Chateau Colline | Los Angeles Conservancy
Photo by Larry Underhill

Chateau Colline

Chateau Colline is one of the last remaining apartment buildings in the Westwood section of Wilshire Boulevard constructed before World War II.

The Janss Investment Company developed Westwood in several phases beginning in 1922 and sold nearly 400 acres that would become the new campus of UCLA. Local architects recruited to design prominent buildings in Westwood Village were also popular choices for surrounding apartment buildings. Percy Parke Lewis, who also designed the Fox Westwood Village Theatre, designed Chateau Colline, an eight-unit Chateauesque-style apartment house.

The building is clad in stucco and features details derived from sixteenth-century French chateaux, such as round corner towers, leaded-glass windows, and turrets decorated with patterned brickwork. The Conservancy holds a façade easement on the property, which protects the building's historic exterior.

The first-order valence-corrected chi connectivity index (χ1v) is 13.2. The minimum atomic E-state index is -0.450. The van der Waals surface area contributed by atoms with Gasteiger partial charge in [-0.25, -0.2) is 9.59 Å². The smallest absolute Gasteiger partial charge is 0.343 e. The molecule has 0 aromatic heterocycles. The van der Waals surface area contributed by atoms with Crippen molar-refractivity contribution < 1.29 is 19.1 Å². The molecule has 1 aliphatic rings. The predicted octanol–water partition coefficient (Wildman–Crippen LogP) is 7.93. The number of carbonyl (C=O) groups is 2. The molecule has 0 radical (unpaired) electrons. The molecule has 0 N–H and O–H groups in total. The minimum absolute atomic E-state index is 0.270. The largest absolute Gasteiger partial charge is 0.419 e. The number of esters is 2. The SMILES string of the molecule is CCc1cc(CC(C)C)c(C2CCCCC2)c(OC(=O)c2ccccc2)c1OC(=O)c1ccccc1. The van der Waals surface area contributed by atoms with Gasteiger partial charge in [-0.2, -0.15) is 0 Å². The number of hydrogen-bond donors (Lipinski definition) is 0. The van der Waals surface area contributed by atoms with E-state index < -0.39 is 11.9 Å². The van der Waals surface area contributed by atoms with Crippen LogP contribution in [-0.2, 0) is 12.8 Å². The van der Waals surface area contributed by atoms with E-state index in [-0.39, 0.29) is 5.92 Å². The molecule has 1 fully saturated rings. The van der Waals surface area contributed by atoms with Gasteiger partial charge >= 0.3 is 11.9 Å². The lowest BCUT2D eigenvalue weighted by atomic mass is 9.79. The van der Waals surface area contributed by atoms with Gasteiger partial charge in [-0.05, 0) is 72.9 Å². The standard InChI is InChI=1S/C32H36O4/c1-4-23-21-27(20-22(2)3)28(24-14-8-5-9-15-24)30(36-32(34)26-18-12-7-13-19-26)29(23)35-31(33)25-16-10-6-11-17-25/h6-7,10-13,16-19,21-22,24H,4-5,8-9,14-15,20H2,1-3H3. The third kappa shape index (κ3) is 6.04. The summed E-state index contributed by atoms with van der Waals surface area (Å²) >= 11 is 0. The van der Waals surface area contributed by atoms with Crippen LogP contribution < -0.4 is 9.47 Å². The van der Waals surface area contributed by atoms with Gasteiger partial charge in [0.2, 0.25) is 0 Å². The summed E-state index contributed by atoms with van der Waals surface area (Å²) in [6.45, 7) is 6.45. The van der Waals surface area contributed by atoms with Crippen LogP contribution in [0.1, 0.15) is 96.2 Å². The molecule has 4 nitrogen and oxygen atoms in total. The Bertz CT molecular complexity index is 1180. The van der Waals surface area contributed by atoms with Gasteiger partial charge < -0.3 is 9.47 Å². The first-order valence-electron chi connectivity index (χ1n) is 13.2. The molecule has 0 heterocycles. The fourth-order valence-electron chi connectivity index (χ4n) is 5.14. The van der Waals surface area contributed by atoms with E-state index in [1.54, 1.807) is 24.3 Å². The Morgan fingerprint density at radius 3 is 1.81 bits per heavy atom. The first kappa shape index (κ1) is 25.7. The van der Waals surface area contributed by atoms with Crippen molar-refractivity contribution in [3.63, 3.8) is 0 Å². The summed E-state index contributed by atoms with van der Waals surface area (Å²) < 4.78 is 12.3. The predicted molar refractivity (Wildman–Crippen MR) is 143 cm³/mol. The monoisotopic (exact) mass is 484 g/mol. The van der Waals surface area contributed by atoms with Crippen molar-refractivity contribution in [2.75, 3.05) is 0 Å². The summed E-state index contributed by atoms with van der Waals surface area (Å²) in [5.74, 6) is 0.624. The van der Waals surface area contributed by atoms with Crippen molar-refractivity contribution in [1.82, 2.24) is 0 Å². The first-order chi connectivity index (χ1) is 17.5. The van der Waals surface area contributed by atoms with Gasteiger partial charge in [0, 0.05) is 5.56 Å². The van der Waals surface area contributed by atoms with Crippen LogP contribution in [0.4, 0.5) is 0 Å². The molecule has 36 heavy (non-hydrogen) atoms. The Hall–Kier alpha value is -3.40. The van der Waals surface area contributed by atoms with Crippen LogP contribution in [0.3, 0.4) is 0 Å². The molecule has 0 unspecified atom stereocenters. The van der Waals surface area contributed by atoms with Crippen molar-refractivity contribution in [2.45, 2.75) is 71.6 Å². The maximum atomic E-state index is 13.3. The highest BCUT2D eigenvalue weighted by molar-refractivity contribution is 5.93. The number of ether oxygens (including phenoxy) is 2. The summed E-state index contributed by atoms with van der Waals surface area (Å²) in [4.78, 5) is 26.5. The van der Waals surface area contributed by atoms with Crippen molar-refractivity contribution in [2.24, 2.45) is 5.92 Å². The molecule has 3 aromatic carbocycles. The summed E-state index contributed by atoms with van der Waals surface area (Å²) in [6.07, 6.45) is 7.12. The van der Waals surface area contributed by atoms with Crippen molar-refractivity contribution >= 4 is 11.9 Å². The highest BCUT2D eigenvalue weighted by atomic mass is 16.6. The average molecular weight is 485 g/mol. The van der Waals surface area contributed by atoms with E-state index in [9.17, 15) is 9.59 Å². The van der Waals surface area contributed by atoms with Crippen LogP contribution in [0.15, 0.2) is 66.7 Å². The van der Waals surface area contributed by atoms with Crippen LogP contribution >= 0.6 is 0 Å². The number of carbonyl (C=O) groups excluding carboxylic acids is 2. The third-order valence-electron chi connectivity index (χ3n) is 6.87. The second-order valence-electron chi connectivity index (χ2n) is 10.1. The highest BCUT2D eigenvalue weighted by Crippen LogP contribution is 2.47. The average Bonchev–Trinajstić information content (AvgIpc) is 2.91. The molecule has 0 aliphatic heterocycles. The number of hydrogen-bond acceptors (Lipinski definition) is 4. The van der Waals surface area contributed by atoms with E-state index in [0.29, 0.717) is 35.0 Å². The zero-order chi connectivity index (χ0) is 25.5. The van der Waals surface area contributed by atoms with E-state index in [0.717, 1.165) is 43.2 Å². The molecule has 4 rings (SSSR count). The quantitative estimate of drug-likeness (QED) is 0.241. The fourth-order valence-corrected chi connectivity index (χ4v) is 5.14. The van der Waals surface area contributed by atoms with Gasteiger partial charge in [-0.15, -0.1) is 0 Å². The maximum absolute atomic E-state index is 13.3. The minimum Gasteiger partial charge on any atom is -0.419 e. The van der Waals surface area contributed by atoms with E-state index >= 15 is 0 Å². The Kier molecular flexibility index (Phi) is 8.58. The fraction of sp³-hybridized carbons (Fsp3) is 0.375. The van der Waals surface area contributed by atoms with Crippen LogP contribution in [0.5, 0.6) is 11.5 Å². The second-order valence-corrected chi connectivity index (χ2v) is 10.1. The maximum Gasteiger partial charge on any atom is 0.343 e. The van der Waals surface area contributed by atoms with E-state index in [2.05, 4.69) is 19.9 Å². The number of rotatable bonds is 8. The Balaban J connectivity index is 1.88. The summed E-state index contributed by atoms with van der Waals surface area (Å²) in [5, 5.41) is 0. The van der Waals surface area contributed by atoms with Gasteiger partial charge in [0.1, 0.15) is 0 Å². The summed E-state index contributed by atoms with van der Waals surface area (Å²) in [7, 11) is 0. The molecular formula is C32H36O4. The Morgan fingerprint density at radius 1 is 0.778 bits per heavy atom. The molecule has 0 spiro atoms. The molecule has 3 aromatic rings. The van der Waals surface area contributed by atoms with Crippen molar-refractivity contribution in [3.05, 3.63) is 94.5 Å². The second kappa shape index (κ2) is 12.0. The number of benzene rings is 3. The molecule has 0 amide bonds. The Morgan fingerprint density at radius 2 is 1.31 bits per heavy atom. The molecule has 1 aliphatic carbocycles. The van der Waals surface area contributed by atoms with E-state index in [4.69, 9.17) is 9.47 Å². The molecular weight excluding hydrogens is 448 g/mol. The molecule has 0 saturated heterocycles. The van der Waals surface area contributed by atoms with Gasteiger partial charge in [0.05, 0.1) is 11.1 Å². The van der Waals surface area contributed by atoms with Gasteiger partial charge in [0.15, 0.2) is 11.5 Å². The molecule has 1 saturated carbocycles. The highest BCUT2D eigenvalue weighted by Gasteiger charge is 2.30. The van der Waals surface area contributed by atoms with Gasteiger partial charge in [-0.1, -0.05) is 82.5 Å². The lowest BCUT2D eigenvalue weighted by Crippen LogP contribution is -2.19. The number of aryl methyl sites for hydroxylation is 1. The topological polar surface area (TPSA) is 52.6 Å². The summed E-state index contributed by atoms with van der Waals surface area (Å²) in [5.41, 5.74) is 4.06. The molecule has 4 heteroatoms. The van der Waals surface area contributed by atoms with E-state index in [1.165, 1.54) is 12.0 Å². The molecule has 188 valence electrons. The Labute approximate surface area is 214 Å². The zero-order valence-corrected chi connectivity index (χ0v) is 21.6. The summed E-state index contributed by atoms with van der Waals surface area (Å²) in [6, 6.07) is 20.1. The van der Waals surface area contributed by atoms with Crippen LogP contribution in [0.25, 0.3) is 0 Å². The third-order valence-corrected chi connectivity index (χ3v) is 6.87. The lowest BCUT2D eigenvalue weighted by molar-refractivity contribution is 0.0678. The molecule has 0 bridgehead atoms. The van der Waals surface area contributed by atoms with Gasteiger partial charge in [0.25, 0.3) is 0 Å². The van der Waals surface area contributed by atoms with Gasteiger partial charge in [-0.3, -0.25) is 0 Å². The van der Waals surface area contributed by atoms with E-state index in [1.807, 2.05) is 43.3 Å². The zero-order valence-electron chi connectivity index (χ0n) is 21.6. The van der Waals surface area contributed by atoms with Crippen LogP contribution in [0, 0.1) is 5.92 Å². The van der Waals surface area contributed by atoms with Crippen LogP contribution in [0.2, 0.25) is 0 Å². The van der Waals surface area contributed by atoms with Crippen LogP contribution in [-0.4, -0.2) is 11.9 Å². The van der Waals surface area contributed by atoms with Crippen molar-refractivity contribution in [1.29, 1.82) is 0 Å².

Photo courtesy Heritage Housing Partners

Herkimer Arms

Built in 1912 as an eight-unit dwelling, the Herkimer Arms is the only surviving apartment building by master architects Charles and Henry Greene, and one of their few buildings with a gunite exterior.
The Black Cat, 2013. Photo by Adrian Scott Fine/L.A. Conservancy

The Black Cat

The site of a 1966 police raid, The Black Cat represents the early evolution of the LGBTQ civil rights movement.
Photo by Michael Smith on Flickr

Villa Riviera

With a clever composition featuring splayed wings that offer ocean views to most of its 130 units, this Chateauesque design remains one of the city's most recognizable landmarks.